Chamblee City Council wants to be absolutely certain that its dispute with Brookhaven over Century Center is really over.

On Nov. 14, Chamblee City Council passed a resolution asking Brookhaven to officially rescind its vote to annex the Century Center office complex and formally dismiss its appeal to the Supreme Court.

Brookhaven City Council approved a resolution Nov. 12 to discontinue funding for an appeal to the Georgia Supreme Court. Also in its resolution, the City Council asked Chamblee to drop its lawsuit against Brookhaven over the Century Center property.

“The Chamblee City Council is grateful for the Brookhaven City Council’s stated intentions contained in its Nov. 12 resolution,” said Chamblee City Manager Marc Johnson in a press release. “However, the wording of that resolution is such that it does not provide clear and convincing finality to the dispute. It leaves open the possibility that the annexation dispute and appeal to the Supreme Court will continue, providing only that Brookhaven will not actively participate nor fund it any further.”

After Highwoods Properties, the owners of Century Center, applied for annexation into Brookhaven, Brookhaven City Council voted Oct. 8 to bring the property into the city. But Century Center was already drawn into the General Assembly’s local act establishing the Chamblee annexation referendum.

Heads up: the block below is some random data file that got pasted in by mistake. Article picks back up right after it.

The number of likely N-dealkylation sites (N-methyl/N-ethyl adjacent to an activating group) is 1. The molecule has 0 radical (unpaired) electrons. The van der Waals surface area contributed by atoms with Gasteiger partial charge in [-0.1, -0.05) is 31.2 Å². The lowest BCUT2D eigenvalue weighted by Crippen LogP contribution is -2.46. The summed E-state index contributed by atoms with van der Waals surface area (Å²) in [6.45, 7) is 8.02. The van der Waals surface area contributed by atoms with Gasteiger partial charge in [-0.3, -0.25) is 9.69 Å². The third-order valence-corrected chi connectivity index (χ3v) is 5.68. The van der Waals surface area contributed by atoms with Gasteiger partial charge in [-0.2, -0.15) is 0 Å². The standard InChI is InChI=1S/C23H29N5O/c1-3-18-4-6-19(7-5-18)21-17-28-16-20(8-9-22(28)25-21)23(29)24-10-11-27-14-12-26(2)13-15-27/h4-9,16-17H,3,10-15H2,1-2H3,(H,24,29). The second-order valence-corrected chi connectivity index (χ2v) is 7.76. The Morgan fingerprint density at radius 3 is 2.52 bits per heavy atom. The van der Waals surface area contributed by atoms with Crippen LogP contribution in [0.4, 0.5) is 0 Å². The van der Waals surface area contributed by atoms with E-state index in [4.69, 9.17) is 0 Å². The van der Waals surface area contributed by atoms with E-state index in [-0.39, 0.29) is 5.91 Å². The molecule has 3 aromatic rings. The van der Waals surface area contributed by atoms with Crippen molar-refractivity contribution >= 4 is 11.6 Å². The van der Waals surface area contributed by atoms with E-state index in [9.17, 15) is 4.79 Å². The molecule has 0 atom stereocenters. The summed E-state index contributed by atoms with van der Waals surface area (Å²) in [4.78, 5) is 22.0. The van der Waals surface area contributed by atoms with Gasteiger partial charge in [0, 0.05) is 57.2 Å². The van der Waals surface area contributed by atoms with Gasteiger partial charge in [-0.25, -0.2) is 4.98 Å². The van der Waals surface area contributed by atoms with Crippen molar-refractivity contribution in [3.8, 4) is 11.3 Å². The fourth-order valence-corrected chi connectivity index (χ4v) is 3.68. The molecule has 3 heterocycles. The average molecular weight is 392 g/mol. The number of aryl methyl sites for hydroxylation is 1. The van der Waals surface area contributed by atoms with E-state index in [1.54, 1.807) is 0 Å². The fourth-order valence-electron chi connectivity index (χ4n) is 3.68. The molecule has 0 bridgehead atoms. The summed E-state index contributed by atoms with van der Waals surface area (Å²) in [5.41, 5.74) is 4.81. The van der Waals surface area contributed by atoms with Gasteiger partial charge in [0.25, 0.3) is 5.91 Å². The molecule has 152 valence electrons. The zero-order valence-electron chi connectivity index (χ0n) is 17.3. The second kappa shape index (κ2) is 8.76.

The two cities went to court, and DeKalb County Superior Court Judge Tangela Barrie ruled that Brookhaven could only annex the property if the Nov. 5 Chamblee referendum failed. Brookhaven then appealed the judge’s decision to the Georgia Supreme Court.

On Nov. 5, the Chamblee annexation referendum was approved by 61 percent of voters, and Brookhaven decided it would no longer pursue the appeal.

Chamblee Mayor Eric Clarkson said the city needs to move quickly and “expend a tremendous amount of resources” to bring the approximately 11,000 new residents of the annexation area, which includes Century Center, into the city.

“We haven’t gotten any type of notice that [Brookhaven officials] have dropped their appeal in Supreme Court,” Clarkson said. “As long as there’s an appeal out there, it does seem open-ended.”

Brookhaven Mayor J. Max Davis said, “We already took the action we took last Tuesday. … We don’t have any comment about their resolution at this time.”

Highwoods Properties was not immediately available for comment.